The first study compared self-reported feelings of anxiety as well as physical symptoms in a group with social anxiety that took 600mg CBD before the public speaking test with control groups; one without social anxiety and one with social anxiety that didn’t take CBD. The study found that the effects of CBD on social anxiety were significant; CBD substantially relieved anxiety in socially anxious participants before, during, and after the test. It also reduced symptoms of anxiety such as cognitive impairment and discomfort.
The study also measured negative self-statements after the test, finding that CBD almost completely eliminated negative self-evaluation in subjects with social anxiety.
600mg is a rather high dose of CBD. And so a more recent study set out to test the outcomes of three different doses of CBD: 150mg, 300mg, and 600mg. It found the middle dose of 300mg to be the most effective. This is a relief, because CBD is expensive!
The authors of the study speculate that 300mg of CBD was the most effective dose as a treatment for social anxiety because higher doses of CBD may trigger a paradoxical response by activating the brain’s TRPV1 receptors. This stimulates the release of glutamate, producing an excitatory response and negating some of the anxiolytic effects of the CBD (I know, the brain’s weird).
Anyway, the takeaway is that the effects of CBD as a treatment for social anxiety peak around 300mg, and there’s likely not much benefit in going higher than that. However, sensitivity to CBD is highly variable, and everyone has a different optimal dose, and doses as low as 25mg may be effective.
And it’s not just for the socially anxious; another study just published in the Journal of Psychopharmacology repeated these speaking test studies, finding that 300mg of CBD also reduced anxiety and tremors in patients with Parkinson’s disease.
All around, the findings are promising for CBD as a treatment for anxiety.
CBD is also being researched for its ability to alleviate stress, cognitive disorders, insomnia, pain, addiction, PTSD, and even schizophrenia. It’s also an anti-inflammatory and appears to have neuroprotective properties, and so is also being investigated as a treatment for neurodegenerative diseases such as Alzheimer’s.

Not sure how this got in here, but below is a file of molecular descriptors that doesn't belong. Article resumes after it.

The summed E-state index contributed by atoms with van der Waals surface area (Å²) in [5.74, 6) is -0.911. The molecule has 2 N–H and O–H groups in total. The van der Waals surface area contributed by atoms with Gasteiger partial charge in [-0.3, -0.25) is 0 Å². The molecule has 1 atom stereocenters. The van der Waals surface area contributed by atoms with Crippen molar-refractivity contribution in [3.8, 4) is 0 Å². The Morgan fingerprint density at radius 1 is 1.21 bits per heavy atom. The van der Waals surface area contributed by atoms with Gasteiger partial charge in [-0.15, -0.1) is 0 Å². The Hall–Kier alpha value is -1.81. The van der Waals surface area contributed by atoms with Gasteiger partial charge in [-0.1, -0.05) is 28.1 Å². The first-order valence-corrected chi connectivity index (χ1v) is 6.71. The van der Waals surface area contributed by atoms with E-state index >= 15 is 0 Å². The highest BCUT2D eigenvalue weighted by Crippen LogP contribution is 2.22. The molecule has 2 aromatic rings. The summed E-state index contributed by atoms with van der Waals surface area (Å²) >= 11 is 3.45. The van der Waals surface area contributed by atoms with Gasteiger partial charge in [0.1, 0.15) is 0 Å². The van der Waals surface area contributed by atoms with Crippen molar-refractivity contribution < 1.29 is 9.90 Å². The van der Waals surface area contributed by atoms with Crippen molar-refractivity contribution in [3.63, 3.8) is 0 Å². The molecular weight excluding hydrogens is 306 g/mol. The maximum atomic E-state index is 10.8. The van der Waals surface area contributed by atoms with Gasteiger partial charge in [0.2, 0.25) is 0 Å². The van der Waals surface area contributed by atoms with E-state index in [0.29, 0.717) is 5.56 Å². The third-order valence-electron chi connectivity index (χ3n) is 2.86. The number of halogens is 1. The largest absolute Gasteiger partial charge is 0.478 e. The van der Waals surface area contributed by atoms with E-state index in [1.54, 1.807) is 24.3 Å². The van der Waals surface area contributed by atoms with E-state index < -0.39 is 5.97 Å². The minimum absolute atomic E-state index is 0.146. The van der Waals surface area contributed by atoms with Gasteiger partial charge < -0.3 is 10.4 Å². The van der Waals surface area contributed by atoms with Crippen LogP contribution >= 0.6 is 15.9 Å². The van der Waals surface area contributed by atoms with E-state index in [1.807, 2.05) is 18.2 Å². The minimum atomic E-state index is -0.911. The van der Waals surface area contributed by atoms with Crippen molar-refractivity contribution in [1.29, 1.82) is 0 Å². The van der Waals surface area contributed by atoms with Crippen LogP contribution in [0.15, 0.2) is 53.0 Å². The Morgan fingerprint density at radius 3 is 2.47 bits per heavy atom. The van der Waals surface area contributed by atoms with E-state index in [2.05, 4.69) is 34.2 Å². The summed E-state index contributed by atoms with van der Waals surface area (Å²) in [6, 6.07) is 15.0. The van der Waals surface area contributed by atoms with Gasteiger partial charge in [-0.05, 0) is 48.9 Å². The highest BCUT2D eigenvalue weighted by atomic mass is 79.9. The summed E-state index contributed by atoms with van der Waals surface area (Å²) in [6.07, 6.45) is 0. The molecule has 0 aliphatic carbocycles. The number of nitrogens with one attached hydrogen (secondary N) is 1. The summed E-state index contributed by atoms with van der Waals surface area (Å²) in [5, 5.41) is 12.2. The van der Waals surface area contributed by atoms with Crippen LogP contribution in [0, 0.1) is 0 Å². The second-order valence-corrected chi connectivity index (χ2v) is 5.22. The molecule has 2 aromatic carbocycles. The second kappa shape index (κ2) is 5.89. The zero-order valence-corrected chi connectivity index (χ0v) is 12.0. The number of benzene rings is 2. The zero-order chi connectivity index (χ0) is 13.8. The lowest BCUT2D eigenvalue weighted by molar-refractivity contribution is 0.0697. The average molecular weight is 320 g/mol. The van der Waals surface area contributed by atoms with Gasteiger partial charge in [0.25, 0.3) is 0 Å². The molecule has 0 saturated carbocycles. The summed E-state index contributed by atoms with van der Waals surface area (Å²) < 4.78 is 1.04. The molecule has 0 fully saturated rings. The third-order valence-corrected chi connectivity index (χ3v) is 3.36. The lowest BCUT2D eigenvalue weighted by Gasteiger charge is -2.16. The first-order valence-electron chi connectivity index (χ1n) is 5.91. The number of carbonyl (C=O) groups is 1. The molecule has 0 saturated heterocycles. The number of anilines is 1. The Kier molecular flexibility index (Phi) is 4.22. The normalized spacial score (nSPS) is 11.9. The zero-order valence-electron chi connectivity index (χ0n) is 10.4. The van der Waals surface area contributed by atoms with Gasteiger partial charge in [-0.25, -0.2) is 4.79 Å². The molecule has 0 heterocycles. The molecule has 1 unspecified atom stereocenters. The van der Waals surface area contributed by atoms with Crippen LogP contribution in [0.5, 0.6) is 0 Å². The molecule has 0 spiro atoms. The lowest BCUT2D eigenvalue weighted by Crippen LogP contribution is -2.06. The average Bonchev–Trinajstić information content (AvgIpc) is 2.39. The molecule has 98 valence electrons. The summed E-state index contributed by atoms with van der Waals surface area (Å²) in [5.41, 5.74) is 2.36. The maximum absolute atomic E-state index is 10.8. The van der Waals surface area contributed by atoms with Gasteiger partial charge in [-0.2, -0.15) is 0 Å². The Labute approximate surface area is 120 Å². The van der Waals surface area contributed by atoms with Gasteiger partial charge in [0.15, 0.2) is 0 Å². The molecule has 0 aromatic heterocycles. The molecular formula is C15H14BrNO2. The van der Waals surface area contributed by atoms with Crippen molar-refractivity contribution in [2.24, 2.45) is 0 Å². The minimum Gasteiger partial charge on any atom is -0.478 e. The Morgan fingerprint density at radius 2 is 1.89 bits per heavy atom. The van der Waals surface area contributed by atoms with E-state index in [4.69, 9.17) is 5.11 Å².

Where can I get it?
CBD is now legal in all but three states: Idaho, South Dakota, and Iowa. So you may be able to find it at a local pharmacy or shop, or order it online. However because CBD is a supplement and not controlled by the FDA, quality and potency will vary. If you live in a state with legal medical marijuana, try getting a doctor´s recommendation; dispensaries may have higher quality CBD products.
If you buy online, read reviews to find a good product. Most reputable CBD sellers will make the milligram amount of a tincture available on their website or packaging.
CBD is now sold in a few different forms: CBD oil, capsules, flowers, and topical creams.
Obviously, higher percentage CBD oil of 10% or 20% will be more potent than a 2.5% or 5% tincture. Capsules will give you a more precise dose, while with flowers or topical and cosmetic products the dose will be much harder to gauge.
Everyone responds differently and the optimal dose will vary. so you may have to experiment a little at first. Check out this CBD dosage guide to see how much might be right for you.
Though doses of 300mg to 600mg were used in experiments to measure the response of the socially anxious to CBD, a fraction of that will be enough to experience beneficial results for most.
And if you’re pregnant, maybe wait a few months: a study on rats just revealed that CBD exposure during natal development increased anxiety in the offspring.